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For Query: Linguist 11.2243
sorry for my late reaction. On October 17th I posed the following question:
I am interested in a comparison of event structures. As an example, I would like to consider English ''to fetch'' or German ''holen''. I am especially wondering how different languages express this concept - please let me know.
And I'd like to know whether native speakers would say that the event structure of ''to fetch'' / ''holen'' etc. -if the language uses only one word to express the concept - consists of three subevents: 1) going to some place, 2) taking something, and 3) coming (to the deictic center). Would you say that these three subevents are on an equal level or is one or are two of them prominent? Could you even say that two of them form a subevent themselves (so that ''to fetch'' consists of two subevents with one subevent being composed of two subevents itself)?
I would appreciate it very much to also get information on:
(i) Verb serialising languages - do they depict the event structure overtly as respective occurrences of verbs describe the subevents?
(ii) Are there languages that split one from the other two subevents, e.g. via literally saying ''go take-come'' or ''go-take come''?
Below are the answers that were sent to me - in alphabetical order. I'd like to thank all the contributors for their help!!
Hans C. Boas:
hinsichtlich unterschiedlichen Konzeptionen von ''event structure'' sind -meines Erachtens - folgende Werke von Interesse.
1. Zahlreiche Artikel und Buecher von Beth Levin und Malka Rappaport Hovav. Auf der webpage von Beth Levin an der Stanford University ist eine ausfuehrliche Literaturliste zu finden.
2. Arbeiten von Len Talmy ueber lexicalization patterns. Gerade herausgekommen ist Talmy (2000) Cognitive Semantics, bei MIT Press. sehr viele Hinweise ueber event structure und wie sie in unterschiedlichen Sprachen ausgedrueckt werden.
3. Mehr formalistisch - und leider hinsichtlich der Daten nur minimal - die Arbeiten von S. Winkler (1997), Focus and Secondary Predication, De Gruyter, und S. Rapp (1997), Partizipien und semantische Struktur.
4. Ein, meiner Ansicht nach, sehr interessanter Artikel von der typologischen Seite her, ist Pawley, A. (1987), Encoding Events in Kalam and English: Different Logics for Reporting Experience, in: Tomlin, I. (ed.), Coherence and grounding in discourse. Philadelphia: Benjamins. pp. 329-360.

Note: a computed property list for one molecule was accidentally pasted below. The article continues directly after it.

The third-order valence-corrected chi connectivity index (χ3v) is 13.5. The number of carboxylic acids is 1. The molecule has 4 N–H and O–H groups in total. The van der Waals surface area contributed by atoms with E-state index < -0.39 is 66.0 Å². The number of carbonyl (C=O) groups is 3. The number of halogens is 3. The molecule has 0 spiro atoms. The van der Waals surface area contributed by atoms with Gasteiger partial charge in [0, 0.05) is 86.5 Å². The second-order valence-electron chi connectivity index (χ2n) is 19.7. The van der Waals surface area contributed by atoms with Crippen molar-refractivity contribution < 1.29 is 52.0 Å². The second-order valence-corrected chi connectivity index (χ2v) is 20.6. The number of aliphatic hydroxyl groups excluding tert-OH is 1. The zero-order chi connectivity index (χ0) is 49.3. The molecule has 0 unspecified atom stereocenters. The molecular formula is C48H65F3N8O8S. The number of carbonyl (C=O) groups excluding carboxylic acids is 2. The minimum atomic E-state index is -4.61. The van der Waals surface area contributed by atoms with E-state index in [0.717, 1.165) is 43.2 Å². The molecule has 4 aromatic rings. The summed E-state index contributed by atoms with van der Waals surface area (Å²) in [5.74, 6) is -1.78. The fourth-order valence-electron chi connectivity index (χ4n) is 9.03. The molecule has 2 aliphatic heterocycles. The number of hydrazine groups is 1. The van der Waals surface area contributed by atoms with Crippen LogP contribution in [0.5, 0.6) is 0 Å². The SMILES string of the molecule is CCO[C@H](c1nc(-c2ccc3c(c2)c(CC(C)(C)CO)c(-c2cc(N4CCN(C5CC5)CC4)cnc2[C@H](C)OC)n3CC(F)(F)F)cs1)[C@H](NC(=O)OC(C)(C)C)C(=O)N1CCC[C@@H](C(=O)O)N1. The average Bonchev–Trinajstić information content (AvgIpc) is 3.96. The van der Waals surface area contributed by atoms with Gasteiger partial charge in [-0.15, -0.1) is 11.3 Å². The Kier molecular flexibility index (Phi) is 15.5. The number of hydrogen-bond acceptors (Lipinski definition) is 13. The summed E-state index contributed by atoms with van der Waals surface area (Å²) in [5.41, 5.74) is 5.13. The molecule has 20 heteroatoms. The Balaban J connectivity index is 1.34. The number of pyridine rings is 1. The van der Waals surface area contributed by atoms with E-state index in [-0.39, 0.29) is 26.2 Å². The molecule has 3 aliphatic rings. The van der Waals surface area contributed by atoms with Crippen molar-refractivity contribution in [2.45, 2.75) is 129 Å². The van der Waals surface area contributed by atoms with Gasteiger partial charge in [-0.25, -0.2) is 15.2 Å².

AND IN A SECOND MAIL:
Was mir gerade einfaellt hinsichtlich event structure sind auch die Arbeiten von William Croft, U of Manchester. Das letzte was ein Artikel von ihm, der im Band ''The Projection of Arguments'' von M. Butt u. W. Geuder bei CSLI 1998 herausgekommen ist. Ausserdem hat er gerade zwei sehr interessante ARbeiten fertiggestellt, zumindest in Manuskriptform.
1. Radical Construction Grammar.
2. Verbs: Aspect and argument structure. (seven chapters on causal-aspectual relations).
>(ii) Are there languages that split one from the other two subevents, e.g. via literally saying ''go take-come'' or >''go-take come''?
French is one such language (and the translation of ''fetch'' from English into French has consequently always sounded awkward to me!). The only way you can word it is ''aller chercher'', literally ''go search'', where of course, ''chercher'' again only windows (to use Talmy's approach) one portion of the whole event.
AND IN A SECOND MAIL:
>Or would you say that the semantics of ''chercher'' prototypically includes a kind of a 'take-event'? Otherwise the semantics of ''to fetch'' - ''aller chercher'' in French would not include taking something and bringing it?!
it raises an even more interesting point indeed! supposing we might admit that, through some sort of metaphorical extension, a finding event would be construed as including the taking, or appropriating by the finder of the object found, this would be even more difficult to admit when we're ONLY windowing the ''looking for'' event. In which case, we'd have to admit, at first glance, that French only windows the initial sub-event, something like:
ONSET - GO - SEARCH - [FIND - TAKE - BRING BACK]
How does that sound?? Actually, I never thought about that point before, but it looks promising to me. It'd have to be backed up by comparing data in many different languages, along the lines of, e.g. Slobin & Talmy for verbs of motion.
You might want to try
*William Frawley (1992) Linguistic Semantics. Hillsdale, Erlbaum.
*Bob Carpenter (1997) Type-Logical Semantics. Cambridge, MIT.
Francisco Martin Miguel:
That there are three subevents (no matter how you arrange them, i.e., either 3 or as 2 events, one of them further subdivided) in verbs like ''fetch'' can be defended cross-linguistically if we analyse how this verb can be translated into Spanish. Two translations are possible: ''ir a coger'' and ''traer'' (fetch the book: ''vete a coger el libro'' or ''trae el libro'').
In ''ir a coger'', Spanish verbalises events 1 and 2 (going to some place, and take something) and leaves event 3 implicit (come back); in ''traer'', it verbalises events 2 and 3 and leaves event 1 implicit.
I don't really know anything about this, but just a thought: both English and French have a tendency to break down the notion of fetching into two components: English 'go and fetch' or 'go to fetch' (not uncommon), and French 'aller chercher' (very common).
Ton van der Wouden:
In Dutch, ''halen'' `holen' is very often supported by ''gaan'' `gehen':
Ik zal het gaan halen
I will it go get
And in English, there's the construction ''I'll go and get it.''
I'd be lucky to go on discussing this question, especially if there is anyone who can give me facts on other languages!
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